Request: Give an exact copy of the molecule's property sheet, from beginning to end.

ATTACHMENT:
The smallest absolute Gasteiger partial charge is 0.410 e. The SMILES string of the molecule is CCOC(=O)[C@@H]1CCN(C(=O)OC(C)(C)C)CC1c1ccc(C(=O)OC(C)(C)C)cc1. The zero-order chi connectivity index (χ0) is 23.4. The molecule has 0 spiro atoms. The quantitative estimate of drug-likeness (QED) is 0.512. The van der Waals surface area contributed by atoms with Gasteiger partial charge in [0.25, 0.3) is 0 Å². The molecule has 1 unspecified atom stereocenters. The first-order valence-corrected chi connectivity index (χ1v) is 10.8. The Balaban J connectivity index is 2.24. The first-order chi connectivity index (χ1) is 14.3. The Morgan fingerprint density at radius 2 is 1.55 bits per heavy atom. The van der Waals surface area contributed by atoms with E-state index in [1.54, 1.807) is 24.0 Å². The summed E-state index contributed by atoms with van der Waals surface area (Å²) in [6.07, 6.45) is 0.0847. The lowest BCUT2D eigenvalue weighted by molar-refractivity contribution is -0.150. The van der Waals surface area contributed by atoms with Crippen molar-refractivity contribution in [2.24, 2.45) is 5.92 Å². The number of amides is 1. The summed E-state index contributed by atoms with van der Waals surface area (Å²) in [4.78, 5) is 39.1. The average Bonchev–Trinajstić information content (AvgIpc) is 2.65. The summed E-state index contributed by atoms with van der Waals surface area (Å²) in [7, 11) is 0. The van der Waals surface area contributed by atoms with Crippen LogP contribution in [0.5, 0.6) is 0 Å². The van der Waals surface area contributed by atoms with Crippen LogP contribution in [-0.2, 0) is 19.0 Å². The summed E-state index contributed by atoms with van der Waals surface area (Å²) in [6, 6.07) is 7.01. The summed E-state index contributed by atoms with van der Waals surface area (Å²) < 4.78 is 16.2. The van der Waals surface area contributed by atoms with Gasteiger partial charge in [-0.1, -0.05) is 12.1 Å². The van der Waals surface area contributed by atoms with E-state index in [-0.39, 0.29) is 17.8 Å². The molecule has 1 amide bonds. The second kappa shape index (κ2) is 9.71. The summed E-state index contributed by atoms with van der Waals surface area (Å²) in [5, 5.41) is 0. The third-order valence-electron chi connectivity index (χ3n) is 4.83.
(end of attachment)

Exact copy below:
The smallest absolute Gasteiger partial charge is 0.410 e. The SMILES string of the molecule is CCOC(=O)[C@@H]1CCN(C(=O)OC(C)(C)C)CC1c1ccc(C(=O)OC(C)(C)C)cc1. The zero-order chi connectivity index (χ0) is 23.4. The molecule has 0 spiro atoms. The quantitative estimate of drug-likeness (QED) is 0.512. The van der Waals surface area contributed by atoms with Gasteiger partial charge in [0.25, 0.3) is 0 Å². The molecule has 1 unspecified atom stereocenters. The first-order valence-corrected chi connectivity index (χ1v) is 10.8. The Balaban J connectivity index is 2.24. The first-order chi connectivity index (χ1) is 14.3. The Morgan fingerprint density at radius 2 is 1.55 bits per heavy atom. The van der Waals surface area contributed by atoms with E-state index in [1.54, 1.807) is 24.0 Å². The summed E-state index contributed by atoms with van der Waals surface area (Å²) in [6.07, 6.45) is 0.0847. The lowest BCUT2D eigenvalue weighted by molar-refractivity contribution is -0.150. The van der Waals surface area contributed by atoms with Crippen molar-refractivity contribution in [2.24, 2.45) is 5.92 Å². The number of amides is 1. The summed E-state index contributed by atoms with van der Waals surface area (Å²) in [4.78, 5) is 39.1. The average Bonchev–Trinajstić information content (AvgIpc) is 2.65. The summed E-state index contributed by atoms with van der Waals surface area (Å²) in [7, 11) is 0. The van der Waals surface area contributed by atoms with Crippen LogP contribution in [0.5, 0.6) is 0 Å². The van der Waals surface area contributed by atoms with Crippen LogP contribution in [-0.2, 0) is 19.0 Å². The summed E-state index contributed by atoms with van der Waals surface area (Å²) in [6, 6.07) is 7.01. The summed E-state index contributed by atoms with van der Waals surface area (Å²) < 4.78 is 16.2. The van der Waals surface area contributed by atoms with Gasteiger partial charge in [-0.1, -0.05) is 12.1 Å². The van der Waals surface area contributed by atoms with E-state index in [-0.39, 0.29) is 17.8 Å². The molecule has 1 amide bonds. The second kappa shape index (κ2) is 9.71. The summed E-state index contributed by atoms with van der Waals surface area (Å²) in [5, 5.41) is 0. The third-order valence-electron chi connectivity index (χ3n) is 4.83.